Sunday, November 16, 2008

ROMEO + JULIET - It’s like totally Shakespeare!!

Baz Luhrman gave the Bard top billing in his 1996 adaptation WILLIAM SHAKESPEARE’S ROMEO + JULIET to signal his desire to be faithful to the original text. The finished work, some have called MTV meets Shakespeare, looks, feels and sounds like an ‘of the moment’ polished contemporary work. Much of that has to do with elements of production design, music and editing. The arresting visual style is second only to the characterization and performance by the cast.


The conventions of studio filmmaking concern them selves with issues of economics in an era of market capitalism, those conventions impact all aspects of the filmmaking process from the writing and production of film to of course issues of casting. By 1996 Leonardo performances in BASKETBALL DIARIES and THIS BOYS LIFE earned him solid credits as a serious actor but this superstar launch from TITANIC was still in the future. Claire Danes was primarily a TV actress with an emerging film career. These two were young, attractive and on the way up, Lurhman’s vision of a contemporary but faithful adaptation for a video age audience called for leads that would look good on the cover of Tiger Beat and who’s images would fit seamlessly in the commercials between segments of TRL.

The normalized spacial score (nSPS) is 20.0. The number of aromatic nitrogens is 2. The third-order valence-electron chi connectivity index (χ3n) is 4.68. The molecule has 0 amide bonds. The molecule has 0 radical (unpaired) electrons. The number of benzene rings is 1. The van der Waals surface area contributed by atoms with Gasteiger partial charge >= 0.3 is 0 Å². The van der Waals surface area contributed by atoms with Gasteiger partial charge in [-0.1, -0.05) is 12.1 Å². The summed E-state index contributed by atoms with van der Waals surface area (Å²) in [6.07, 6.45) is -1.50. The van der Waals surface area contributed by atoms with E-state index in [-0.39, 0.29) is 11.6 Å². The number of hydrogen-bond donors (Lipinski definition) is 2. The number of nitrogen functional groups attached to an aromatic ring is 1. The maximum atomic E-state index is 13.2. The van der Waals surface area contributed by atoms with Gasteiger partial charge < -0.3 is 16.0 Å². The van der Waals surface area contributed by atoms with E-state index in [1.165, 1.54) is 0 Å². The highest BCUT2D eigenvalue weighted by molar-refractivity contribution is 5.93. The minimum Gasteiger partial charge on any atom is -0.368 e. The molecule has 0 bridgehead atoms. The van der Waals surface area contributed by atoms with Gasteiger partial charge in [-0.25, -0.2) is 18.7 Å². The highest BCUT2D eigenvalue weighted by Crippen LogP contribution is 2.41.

Modern, young and very attractive American film stars speaking Shakespearian dialog in their American accents in a geographically ambiguous setting gave this adaptation a unique feel that at times was not entirely successful and sometimes even slightly altered the traditionally understood narrative.

Lurhman goes for a kind of camp sensibility in this film by using varied film speeds at times, especially in scenes with Juliet’s mother and fast camera zooms in the gas station gun fight sequence. Leguizamo’s ‘Dia de los Muertos’ take on Tybalt and Harlod Perrineau cross-dressing, cabaret singing Mercutio call the most attention to the otherworldly nature of this adaptation.

Harlod Perrineau take on Mercutio is a joy to watch but I was troubled by the treatment of the Queen Mab speech that ended with Romeo dropping a hit of ecstasy before the party sequence. The original text suggests this speech this as a kind of theatrical goof, Mercutio showing off his imagination and storytelling skills for the amusement of his friends. Lurhman’s adaptation has the Queen Mab speech as the pretext for getting Romeo high on a ‘love drug’ at the party where he meets Juliet. Lurhman has used this particular device since, notably in MOULIN ROUGE, by sending Ewan McGregor into the nightclub high on absinthe as a way of highlighting a dreamlike and chaotic atmosphere he wanted. This to me calls into question, in a very small way, the over arching theme in this adaptation ROMEO & JULIET, the purity and potential danger of young love. Although totally appropriate in the context of Perrineau’s characterization of Mercutio, the idea of that love being chemically enhanced or altered by the drug diminishes if only slightly this telling of this story.

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